Nestled amidst the esteemed academic institutions of Oxford University, Rhodes House stands as a testament to international collaboration and the pursuit of knowledge. Originally completed in 1929, this Grade II* listed Arts and Crafts building has recently undergone a £38 million refurbishment, breathing new life into its historic spaces while adapting it to the needs of a modern scholarly community.
The refurbishment project, spearheaded by Stanton Williams architects, aimed to modernize the building’s facilities and create additional spaces for Rhodes Scholars, staff, and the public. This involved a careful restoration of the building’s architectural integrity, including the iconic Rotunda with its spiral staircase, while introducing contemporary design elements to enhance functionality and accessibility.
One of the most significant changes is the creation of a 300-seat convening center in the previously underutilized basement space. This state-of-the-art facility, equipped with advanced audiovisual capabilities, serves as a hub for gatherings, conferences, and events, fostering a vibrant exchange of ideas among scholars and fostering a sense of global connection.
The East Wing, once used for administrative purposes, has been restored to its original residential function, providing 21 en-suite bedrooms for visiting scholars, fellows, and guests. These thoughtfully designed accommodations offer a sense of comfort and tranquility, allowing residents to focus on their studies and engage with the Oxford community.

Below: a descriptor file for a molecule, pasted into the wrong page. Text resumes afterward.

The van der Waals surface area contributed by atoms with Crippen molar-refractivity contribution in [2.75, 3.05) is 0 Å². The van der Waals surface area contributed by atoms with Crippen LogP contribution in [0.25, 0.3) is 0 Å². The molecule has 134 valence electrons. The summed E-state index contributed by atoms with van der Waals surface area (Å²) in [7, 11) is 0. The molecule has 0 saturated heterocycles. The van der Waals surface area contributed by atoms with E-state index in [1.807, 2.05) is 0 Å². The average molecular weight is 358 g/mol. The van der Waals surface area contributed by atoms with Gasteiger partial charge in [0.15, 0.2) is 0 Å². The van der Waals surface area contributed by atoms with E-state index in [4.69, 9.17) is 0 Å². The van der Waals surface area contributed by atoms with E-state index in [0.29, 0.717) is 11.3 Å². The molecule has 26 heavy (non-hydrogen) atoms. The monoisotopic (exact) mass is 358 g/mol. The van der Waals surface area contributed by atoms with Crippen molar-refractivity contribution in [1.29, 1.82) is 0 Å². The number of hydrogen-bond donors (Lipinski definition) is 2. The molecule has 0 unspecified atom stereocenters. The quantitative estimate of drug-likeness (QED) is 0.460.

Beyond its physical transformation, the refurbishment also represents a renewed commitment to the core values of the Rhodes Trust: internationalism, excellence, and community. The modernized facilities and enhanced spaces will undoubtedly serve as a catalyst for further academic collaboration, cultural exchange, and personal growth among Rhodes Scholars and the wider Oxford community.
Rhodes House, now revitalized and reimagined, stands poised to continue its legacy as a beacon of global understanding and intellectual exchange, fostering a community of scholars who will shape the world for the better.
The redesigned gardens, the work of landscape architect Christopher Bradley-Hole, showcase a harmonious blend of formal and informal elements, reflecting the building’s dual nature as a place of academic rigor and intellectual exploration. The gardens provide a tranquil oasis within the bustling city, inviting contemplation and fostering a sense of community among Rhodes Scholars and visitors alike.